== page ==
He turned his back on the water and trudged up the scarp, winding his way to the small cliff that overlooked the sea. Laudine’s small estate was perched upon the promontory, surrounded by low scrub and a few twisted trees that were young ages ago. 
Esclados hesitated at the gate, knowing full well that once he knocked, he could not back down, could not give up. But why? he asked himself, why am I nervous? Laudine was his best of friends—friends so long he couldn’t even recall a time without her—and to tremble at her door, scared to admit his nature to her? Esclados shuddered. 
He knew exactly what to say, had planned everything out along the journey. Abandoning all reticence, he would stand tall and say ‘There is a man, and he makes me feel like I’ve never felt before. I wouldn’t exchange our relationship for anything, and you’ve done more for me than anyone. I love you, and I love him too.’
Esclados knew she would understand—Laudine always understood; she was wholly accepting of Salene and her wife, so why should this be any different?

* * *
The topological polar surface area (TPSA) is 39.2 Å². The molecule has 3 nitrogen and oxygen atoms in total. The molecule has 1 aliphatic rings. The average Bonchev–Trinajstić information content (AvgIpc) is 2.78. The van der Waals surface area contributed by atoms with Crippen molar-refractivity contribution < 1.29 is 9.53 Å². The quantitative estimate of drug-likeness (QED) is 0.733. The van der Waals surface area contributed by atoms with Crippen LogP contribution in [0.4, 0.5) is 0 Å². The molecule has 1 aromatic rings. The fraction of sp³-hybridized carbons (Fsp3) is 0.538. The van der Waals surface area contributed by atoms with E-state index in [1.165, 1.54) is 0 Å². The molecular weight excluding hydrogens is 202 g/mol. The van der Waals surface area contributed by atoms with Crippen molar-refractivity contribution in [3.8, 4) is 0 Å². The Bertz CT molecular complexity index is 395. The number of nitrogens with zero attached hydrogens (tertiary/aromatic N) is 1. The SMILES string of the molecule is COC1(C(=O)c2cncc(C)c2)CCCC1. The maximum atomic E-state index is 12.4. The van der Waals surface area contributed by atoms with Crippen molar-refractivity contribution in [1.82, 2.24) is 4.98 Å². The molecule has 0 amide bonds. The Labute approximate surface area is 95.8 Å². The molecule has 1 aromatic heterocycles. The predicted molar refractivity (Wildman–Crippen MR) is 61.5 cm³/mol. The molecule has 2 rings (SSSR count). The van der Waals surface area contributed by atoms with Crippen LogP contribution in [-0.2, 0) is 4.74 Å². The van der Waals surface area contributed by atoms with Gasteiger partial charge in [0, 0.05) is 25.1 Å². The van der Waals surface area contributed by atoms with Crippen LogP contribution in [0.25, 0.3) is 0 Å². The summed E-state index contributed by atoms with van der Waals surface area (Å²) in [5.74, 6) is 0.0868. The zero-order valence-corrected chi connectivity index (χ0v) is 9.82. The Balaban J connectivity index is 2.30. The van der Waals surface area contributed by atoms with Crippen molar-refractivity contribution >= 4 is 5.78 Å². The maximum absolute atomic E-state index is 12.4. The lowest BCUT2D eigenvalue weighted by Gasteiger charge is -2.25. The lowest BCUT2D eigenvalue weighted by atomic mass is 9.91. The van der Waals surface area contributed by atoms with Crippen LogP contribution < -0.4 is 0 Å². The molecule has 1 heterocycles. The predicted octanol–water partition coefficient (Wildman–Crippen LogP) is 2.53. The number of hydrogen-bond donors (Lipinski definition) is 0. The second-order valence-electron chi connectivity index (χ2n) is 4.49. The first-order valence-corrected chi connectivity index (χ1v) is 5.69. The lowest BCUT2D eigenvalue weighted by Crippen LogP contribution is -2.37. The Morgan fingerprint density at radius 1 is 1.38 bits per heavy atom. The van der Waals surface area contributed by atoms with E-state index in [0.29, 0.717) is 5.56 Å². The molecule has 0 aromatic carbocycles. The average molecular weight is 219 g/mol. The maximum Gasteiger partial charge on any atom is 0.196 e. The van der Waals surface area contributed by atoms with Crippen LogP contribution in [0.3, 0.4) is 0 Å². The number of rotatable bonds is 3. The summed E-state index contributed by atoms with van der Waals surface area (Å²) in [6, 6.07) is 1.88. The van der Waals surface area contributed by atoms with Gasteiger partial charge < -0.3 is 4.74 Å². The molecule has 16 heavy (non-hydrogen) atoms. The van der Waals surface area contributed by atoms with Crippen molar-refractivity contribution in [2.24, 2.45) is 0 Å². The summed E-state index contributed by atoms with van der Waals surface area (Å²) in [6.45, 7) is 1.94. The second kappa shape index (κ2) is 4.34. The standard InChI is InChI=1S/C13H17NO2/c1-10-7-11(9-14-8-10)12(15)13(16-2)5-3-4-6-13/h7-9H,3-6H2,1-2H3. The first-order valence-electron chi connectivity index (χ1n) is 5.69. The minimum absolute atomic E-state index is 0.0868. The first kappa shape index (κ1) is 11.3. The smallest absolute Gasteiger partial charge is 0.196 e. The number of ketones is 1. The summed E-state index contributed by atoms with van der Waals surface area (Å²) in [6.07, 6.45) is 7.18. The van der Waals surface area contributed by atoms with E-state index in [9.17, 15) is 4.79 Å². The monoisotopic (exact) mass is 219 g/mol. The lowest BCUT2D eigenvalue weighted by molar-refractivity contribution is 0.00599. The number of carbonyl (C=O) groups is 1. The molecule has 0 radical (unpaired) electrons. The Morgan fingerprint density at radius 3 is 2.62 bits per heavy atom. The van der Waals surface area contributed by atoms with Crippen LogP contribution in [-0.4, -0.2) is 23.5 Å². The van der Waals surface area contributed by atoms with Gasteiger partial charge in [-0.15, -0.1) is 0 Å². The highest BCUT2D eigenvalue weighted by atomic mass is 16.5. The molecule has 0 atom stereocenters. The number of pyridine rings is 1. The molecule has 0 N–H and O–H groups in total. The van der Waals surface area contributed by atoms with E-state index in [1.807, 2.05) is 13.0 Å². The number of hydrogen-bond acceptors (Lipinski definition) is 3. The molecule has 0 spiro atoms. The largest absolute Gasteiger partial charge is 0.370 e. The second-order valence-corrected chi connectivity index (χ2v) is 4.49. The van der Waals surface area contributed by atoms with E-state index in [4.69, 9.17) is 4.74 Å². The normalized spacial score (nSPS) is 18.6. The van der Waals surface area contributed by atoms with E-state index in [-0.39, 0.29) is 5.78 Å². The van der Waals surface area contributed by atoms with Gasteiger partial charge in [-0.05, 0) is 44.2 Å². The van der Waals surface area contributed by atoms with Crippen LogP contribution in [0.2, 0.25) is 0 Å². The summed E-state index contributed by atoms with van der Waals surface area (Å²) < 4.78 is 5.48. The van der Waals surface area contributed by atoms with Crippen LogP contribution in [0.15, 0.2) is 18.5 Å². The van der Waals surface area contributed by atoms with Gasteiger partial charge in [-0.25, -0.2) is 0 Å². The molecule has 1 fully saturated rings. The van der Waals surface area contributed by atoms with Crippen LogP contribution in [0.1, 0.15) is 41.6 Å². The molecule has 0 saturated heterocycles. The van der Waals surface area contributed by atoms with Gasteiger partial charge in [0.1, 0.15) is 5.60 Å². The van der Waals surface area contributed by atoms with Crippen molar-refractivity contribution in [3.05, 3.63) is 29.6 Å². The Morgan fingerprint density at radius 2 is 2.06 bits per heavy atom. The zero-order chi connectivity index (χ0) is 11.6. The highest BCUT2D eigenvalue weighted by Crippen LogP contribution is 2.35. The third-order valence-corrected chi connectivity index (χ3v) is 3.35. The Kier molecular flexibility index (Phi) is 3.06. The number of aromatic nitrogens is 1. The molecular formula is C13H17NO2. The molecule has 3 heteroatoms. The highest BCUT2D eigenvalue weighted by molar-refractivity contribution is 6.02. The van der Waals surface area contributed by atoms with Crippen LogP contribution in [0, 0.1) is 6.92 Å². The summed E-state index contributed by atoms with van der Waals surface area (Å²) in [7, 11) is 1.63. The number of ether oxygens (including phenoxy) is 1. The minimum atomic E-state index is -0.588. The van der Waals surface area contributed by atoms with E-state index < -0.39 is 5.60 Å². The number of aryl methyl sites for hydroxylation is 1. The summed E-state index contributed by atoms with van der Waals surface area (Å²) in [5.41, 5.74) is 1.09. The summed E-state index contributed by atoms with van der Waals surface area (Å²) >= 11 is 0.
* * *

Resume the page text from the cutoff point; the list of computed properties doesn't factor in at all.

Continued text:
It was fear, Esclados thought, fear to bare himself, even to someone he loved. 
But he swallowed hard. He’d told himself that the day he felt fear in his heart, he would not hesitate to draw his sword and cut through it. 
This was different. 
Yet the same. He sighed. 
The wind-scathed door was rough under his knuckles, but the relief was instantaneous. He could no longer linger upon a decision, and only had to face it, head on, like the Red Knight. 
When the door opened, Laudine stood there, clothed in plain green just as the last time he’d seen her. She smiled faintly.
“Laudine,” Esclados opened his arms to embrace her. “There is something I need you to know.”